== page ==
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The Greats of Poetry

GDay 7 – “G” as in “the Greats of Poetry”

Today’s post is a tribute to the Greats of Poetry. I’d like to take a moment to thank the brilliant men and women who came before us, paving the rough road so that we can have an easier go at it…learning from their failures and successes…studying and understanding the whys as to what made them so “great” in the first place…before attempting to carve our own path of originality on the road less traveled in hopes to create something worthy of standing stacked amongst their vertical names in bookstores for generations to come.

I think we modern-day poets naturally admire, or at least respect, the majority of the Great Poets. They became great because, overall, they challenged Language and Perspective. Their poems were universally moving, far-reaching to people all over the world. Some made the seemingly mundane extraordinary…some made the grandiose tangible. I first read poems written by the Greats during my childhood, then more so in high school and in my college studies; my literature professors opened up a fresh new world filled with poetry on which I could chew for days without losing its flavor. I loved how their prose didn’t just make me think, they made me feel and feel so deeply about myself and about the world around me. An average poet will report their findings…a scientist of language, dissecting a moment without any imagination, and you’re left feeling “talked at.” But a Great! Ohhh, a Great Poet takes you by the hand and escorts you through their findings, stopping beside each emotion, each idea, and letting you feel it right alongside them, showing you something from a new angle, in a new light, inviting you to open up your mind just a little bit more and making you feel just a lottle more alive. (Yes, a lottle. Like a little, but a lot.) Now that is what makes a Great Poet great.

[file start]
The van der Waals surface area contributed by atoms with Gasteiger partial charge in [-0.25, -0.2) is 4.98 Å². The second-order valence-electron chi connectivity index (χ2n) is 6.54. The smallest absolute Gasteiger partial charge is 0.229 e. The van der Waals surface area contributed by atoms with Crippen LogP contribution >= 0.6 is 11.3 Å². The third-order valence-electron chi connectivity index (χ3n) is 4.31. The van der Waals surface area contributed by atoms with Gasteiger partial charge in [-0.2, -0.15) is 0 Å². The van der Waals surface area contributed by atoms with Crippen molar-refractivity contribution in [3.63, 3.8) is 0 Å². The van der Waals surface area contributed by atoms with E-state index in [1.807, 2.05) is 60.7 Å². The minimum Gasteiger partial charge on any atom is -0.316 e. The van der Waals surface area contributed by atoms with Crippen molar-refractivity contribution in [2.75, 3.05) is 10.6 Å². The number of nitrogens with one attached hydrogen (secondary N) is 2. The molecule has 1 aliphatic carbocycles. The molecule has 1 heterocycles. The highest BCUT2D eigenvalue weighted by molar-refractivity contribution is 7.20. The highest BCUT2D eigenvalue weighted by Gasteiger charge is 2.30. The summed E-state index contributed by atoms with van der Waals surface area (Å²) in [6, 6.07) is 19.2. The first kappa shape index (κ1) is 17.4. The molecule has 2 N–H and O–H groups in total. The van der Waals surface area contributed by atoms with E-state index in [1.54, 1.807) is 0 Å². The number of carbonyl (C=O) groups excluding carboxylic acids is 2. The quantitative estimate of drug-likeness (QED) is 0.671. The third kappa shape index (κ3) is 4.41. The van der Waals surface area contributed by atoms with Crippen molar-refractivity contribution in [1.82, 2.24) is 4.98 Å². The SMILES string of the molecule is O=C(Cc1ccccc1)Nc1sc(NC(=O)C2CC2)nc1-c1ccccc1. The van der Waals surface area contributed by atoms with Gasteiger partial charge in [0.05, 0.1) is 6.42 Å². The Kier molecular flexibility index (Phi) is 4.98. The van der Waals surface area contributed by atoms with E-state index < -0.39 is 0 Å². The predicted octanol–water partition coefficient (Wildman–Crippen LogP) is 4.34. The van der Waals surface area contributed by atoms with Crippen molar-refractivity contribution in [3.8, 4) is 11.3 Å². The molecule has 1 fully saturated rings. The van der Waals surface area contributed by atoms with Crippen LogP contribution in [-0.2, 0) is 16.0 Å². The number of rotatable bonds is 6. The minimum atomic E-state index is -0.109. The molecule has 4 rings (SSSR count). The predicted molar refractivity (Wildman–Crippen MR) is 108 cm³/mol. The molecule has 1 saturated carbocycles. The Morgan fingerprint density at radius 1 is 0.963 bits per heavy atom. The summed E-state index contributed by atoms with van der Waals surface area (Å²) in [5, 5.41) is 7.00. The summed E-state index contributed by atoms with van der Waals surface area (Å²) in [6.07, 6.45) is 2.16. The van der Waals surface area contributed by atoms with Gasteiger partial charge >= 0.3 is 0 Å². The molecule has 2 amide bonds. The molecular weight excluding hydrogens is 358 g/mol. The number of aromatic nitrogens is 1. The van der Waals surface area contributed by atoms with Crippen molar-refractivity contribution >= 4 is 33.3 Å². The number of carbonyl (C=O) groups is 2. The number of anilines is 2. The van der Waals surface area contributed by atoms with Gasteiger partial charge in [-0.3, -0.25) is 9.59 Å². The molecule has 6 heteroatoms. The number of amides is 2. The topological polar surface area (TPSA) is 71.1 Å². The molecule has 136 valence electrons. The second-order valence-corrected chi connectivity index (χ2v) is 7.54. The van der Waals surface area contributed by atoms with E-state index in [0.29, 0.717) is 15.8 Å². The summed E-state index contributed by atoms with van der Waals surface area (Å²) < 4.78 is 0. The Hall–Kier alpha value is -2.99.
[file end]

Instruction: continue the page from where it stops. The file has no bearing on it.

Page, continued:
I’ve included my own personal list below. I initially wanted to give reasons as to why they’re in my list, but…honestly, this post would grow exponentially in length and Arlee might get mad at me. 😉 However, I’d love to hear your thoughts and opinions on who you consider to be the Greats of Poetry (or Literature, in general…I’m not picky, and I think a lot of them go hand-in-hand).

As always, happy writing!

Some of my favorites, in no particular order:

William Butler Yeats, Emily Dickinson, John Donne, Dante Alighieri, William Shakespeare, John Milton, John Keats, Sylvia Plath, E.E. Cummings, Oscar Wilde, Ralph Waldo Emerson, James Joyce, Robert Frost, Walt Whitman, William Blake, T.S. Eliot, Emily Bronte…and so many more, but I will leave additional suggestions up to you, dear reader.

The Dream (a poem, typed)
While, yes, this poem includes some Literary Greats as well, it was based on an actual dream I had…I was so upset when I couldn’t remember what advice they had given…So I sat, weeping angry tears over my blank notebook at my bedside for some time after waking. Such a bittersweet memory.


Published inStorytime & Blog


  1. I wouldn’t get mad at you! Not for a long post. And you are making your way through the letters so that’s a reason to cheer.

    You’ve got some greats on your list. I’m sure I could add to it with research to remind me, but not with my bad memory.

    Keep those posts coming!

    Arlee Bird
    A to Z Challenge Co-host
    Tossing It Out

    • Rhetorical Redhead Rhetorical Redhead

      Oh, Arlee, I was only teasing you! Haha! You’re so kind, thank you for your continued support. I know I am eons behind, but this challenge has taught me a lot. Even if it closes and I’m not done, I am determined to address my topics, still. They are all very important to me personally and professionally, and I have A-to-Z to thank for getting me back into the groove of writing articles again. Thanks again for everything!

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